The facility will be used until the permanent one is built at Nafziger Road in Baden.
Kitchener-Waterloo has been working away at a Rapid Transit plan since 2004, almost entirely out of the Toronto media spotlight, including mine. (A large amount of background detail can be found in the “Reports” section.)
Earlier this week, on June 24, Waterloo Regional Council approved the line which will be built initially with LRT in the north (KW) end, and BRT to the south in Cambridge. The first big surprise came Friday in the Kitchener-Waterloo Record who reported that both Ottawa and Queen’s Park were planning to fund the project. News of this reached me while Toronto Council was wrangling over funding for the purchase of new streetcars.
No sooner had Waterloo approved the LRT line, but local Cambridge MP Gary Goodyear announced that Ottawa would contribute $160-million to the project whose total estimated cost is $790-million. This took Regional Chair Ken Seiling completely by surprise. Support also came from Kitchener MP Stephen Woodworth who pointed out that this money will come from the “Build Canada Fund”, not the “Stimulus Fund” and therefore the project is not constrained by the latter’s March 2011 cutoff.
Meanwhile, the Liberal MPP for Kitchener, John Milloy, announced that Queen’s Park will provide two-thirds funding for this project. If you do the math, this leaves Waterloo Region with a comparatively small cost, roughly 1/6 of the total. The project also has support from local Conservative MPP Elizabeth Witmer. Bipartisan enthusiasm for transit is a refreshing change from Toronto where transit projects are used to score political points by the right wing of Council. Continue reading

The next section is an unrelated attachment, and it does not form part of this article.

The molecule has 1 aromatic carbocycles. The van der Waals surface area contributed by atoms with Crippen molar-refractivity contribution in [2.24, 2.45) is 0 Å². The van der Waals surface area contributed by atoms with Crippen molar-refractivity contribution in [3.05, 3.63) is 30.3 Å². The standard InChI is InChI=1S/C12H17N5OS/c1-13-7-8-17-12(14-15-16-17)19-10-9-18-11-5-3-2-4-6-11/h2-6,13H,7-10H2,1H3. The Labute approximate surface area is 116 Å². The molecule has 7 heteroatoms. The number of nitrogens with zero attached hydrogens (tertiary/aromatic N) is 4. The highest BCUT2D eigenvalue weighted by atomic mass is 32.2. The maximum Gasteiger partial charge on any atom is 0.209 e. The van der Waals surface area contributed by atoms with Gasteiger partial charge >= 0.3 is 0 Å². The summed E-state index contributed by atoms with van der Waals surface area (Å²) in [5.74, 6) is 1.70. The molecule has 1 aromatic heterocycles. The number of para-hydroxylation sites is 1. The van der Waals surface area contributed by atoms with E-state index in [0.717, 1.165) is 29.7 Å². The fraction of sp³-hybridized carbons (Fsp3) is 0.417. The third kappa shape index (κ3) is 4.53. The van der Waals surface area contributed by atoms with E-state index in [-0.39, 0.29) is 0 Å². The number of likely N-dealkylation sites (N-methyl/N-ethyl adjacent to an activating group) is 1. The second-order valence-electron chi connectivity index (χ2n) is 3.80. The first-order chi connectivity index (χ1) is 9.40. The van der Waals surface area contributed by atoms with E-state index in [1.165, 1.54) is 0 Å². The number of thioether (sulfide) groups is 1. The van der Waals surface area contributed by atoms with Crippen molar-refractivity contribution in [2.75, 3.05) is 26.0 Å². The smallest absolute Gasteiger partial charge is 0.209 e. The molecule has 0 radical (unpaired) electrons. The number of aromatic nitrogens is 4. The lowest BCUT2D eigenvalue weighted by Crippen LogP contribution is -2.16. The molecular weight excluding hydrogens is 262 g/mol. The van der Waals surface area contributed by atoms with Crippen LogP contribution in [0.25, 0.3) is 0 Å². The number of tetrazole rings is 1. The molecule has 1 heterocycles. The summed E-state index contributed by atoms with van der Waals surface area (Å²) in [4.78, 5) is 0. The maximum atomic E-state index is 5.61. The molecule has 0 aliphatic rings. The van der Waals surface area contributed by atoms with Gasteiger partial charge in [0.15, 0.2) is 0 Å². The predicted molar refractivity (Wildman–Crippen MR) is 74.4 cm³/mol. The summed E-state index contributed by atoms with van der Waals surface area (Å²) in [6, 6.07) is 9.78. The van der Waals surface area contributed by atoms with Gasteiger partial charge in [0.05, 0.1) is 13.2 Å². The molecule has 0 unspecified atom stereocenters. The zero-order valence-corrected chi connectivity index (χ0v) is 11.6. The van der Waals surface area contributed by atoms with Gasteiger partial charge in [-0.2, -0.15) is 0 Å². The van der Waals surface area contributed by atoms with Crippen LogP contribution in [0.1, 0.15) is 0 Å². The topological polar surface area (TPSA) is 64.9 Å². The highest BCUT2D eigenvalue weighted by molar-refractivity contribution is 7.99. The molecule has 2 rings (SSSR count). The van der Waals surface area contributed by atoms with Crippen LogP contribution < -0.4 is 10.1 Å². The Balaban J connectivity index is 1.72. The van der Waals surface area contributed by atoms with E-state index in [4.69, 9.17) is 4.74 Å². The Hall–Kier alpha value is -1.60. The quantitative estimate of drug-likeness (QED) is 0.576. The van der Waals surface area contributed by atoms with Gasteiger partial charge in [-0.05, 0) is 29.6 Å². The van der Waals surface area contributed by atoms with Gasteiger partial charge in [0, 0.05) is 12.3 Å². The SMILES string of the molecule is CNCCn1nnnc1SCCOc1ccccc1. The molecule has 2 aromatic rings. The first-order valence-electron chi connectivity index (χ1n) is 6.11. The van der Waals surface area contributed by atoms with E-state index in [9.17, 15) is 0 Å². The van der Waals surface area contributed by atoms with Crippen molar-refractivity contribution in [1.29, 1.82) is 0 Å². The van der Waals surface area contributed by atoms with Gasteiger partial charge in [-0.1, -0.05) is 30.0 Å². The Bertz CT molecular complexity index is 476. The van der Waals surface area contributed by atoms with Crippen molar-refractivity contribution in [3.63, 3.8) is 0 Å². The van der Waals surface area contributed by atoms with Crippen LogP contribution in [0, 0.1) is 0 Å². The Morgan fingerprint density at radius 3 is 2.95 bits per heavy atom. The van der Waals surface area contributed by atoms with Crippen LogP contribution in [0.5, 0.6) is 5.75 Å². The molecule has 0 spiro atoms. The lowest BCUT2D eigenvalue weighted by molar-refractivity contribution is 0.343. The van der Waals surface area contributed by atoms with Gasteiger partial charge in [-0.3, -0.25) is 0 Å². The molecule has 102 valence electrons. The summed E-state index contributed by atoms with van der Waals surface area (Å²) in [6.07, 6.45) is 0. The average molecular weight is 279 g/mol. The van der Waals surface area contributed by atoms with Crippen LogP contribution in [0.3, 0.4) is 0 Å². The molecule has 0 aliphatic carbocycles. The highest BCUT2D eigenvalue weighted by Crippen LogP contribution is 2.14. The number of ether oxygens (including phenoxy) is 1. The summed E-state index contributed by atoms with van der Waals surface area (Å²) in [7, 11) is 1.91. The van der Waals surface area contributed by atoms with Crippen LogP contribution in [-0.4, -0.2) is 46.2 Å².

GO Transit announced today that it will purchase the CN Weston Subdivision for $160-million. The line in question runs from roughly the Strachan Avenue grade crossing to the junction with the CN York Subdivision at Steeles Avenue.
CN and VIA run comparatively few trains (3 and 6 respectively) each day on the line, although VIA has planned improved service in this corridor for some time. GO plans greatly expanded service both in frequency and in destination (extending to Kitchener), and this corridor will also host the Blue 22 Airport link should that line ever get beyond the drawing boards.
By purchasing the corridor, GO will not only have better control of train operations, it will be able to retain ownership of the substantial improvements needed to accommodate all of the new services.
The press release is silent on the matter of funding.
Mark Dowling passed along a link to the presentation materials from the recent GO Transit EA meeting in Kitchener.
You can follow the story of GO service from a Kitchener-Waterloo perspective on the GOKW Blog.
One of the fascinating points about the proposal for this corridor is that it recognizes that this line has bidirectional demand, as well as local demand that isn’t going to downtown Toronto. This has always been the case, although VIA has done the worst to discourage people from using their service.
Intriguingly the track plans in the display materials show a substantial increase in VIA service in the future. Those of us who travel to Stratford will relish better service, but the real bread-and-butter on this line is the traffic to and from universities. It’s always been a natural corridor for better service, and maybe, finally, we may actually see it.
Also worth noting is the idea of eventually moving Kitchener Station so that the line will make a good connection with the planned KW LRT line.